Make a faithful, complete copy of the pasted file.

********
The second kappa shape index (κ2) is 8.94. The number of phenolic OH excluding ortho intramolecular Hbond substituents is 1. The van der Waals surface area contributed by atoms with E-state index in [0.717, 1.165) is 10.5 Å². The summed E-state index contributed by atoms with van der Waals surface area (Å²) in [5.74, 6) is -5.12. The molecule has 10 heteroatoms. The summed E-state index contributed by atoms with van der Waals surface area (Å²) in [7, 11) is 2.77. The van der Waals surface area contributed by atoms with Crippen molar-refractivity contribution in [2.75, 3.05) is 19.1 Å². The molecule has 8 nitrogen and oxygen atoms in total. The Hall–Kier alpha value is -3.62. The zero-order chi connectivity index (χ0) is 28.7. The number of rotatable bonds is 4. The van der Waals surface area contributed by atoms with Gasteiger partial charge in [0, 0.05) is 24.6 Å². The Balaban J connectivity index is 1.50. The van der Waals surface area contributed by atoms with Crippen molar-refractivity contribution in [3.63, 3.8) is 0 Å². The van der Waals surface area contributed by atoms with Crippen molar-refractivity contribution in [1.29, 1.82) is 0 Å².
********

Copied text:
The second kappa shape index (κ2) is 8.94. The number of phenolic OH excluding ortho intramolecular Hbond substituents is 1. The van der Waals surface area contributed by atoms with E-state index in [0.717, 1.165) is 10.5 Å². The summed E-state index contributed by atoms with van der Waals surface area (Å²) in [5.74, 6) is -5.12. The molecule has 10 heteroatoms. The summed E-state index contributed by atoms with van der Waals surface area (Å²) in [7, 11) is 2.77. The van der Waals surface area contributed by atoms with Crippen molar-refractivity contribution in [2.75, 3.05) is 19.1 Å². The molecule has 8 nitrogen and oxygen atoms in total. The Hall–Kier alpha value is -3.62. The zero-order chi connectivity index (χ0) is 28.7. The number of rotatable bonds is 4. The van der Waals surface area contributed by atoms with Gasteiger partial charge in [0, 0.05) is 24.6 Å². The Balaban J connectivity index is 1.50. The van der Waals surface area contributed by atoms with Crippen molar-refractivity contribution in [3.63, 3.8) is 0 Å². The van der Waals surface area contributed by atoms with Crippen molar-refractivity contribution in [1.29, 1.82) is 0 Å².